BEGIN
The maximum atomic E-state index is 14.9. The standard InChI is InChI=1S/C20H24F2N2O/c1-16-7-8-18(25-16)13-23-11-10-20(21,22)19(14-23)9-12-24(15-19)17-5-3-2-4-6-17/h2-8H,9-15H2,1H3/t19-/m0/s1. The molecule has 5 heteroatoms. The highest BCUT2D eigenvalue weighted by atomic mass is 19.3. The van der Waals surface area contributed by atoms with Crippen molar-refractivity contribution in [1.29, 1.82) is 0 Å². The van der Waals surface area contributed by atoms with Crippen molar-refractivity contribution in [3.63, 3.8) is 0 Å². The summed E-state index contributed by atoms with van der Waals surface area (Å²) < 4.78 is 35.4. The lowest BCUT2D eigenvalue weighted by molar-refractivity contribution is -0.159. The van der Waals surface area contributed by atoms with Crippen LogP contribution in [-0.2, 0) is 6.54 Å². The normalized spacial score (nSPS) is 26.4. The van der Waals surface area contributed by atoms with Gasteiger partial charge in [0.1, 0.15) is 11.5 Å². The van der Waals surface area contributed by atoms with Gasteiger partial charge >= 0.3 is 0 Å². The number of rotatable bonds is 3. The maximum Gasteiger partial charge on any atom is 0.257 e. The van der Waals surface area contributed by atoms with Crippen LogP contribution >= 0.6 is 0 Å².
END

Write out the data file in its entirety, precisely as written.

The maximum atomic E-state index is 14.9. The standard InChI is InChI=1S/C20H24F2N2O/c1-16-7-8-18(25-16)13-23-11-10-20(21,22)19(14-23)9-12-24(15-19)17-5-3-2-4-6-17/h2-8H,9-15H2,1H3/t19-/m0/s1. The molecule has 5 heteroatoms. The highest BCUT2D eigenvalue weighted by atomic mass is 19.3. The van der Waals surface area contributed by atoms with Crippen molar-refractivity contribution in [1.29, 1.82) is 0 Å². The van der Waals surface area contributed by atoms with Crippen molar-refractivity contribution in [3.63, 3.8) is 0 Å². The summed E-state index contributed by atoms with van der Waals surface area (Å²) < 4.78 is 35.4. The lowest BCUT2D eigenvalue weighted by molar-refractivity contribution is -0.159. The van der Waals surface area contributed by atoms with Crippen LogP contribution in [-0.2, 0) is 6.54 Å². The normalized spacial score (nSPS) is 26.4. The van der Waals surface area contributed by atoms with Gasteiger partial charge in [0.1, 0.15) is 11.5 Å². The van der Waals surface area contributed by atoms with Gasteiger partial charge >= 0.3 is 0 Å². The number of rotatable bonds is 3. The maximum Gasteiger partial charge on any atom is 0.257 e. The van der Waals surface area contributed by atoms with Crippen LogP contribution >= 0.6 is 0 Å².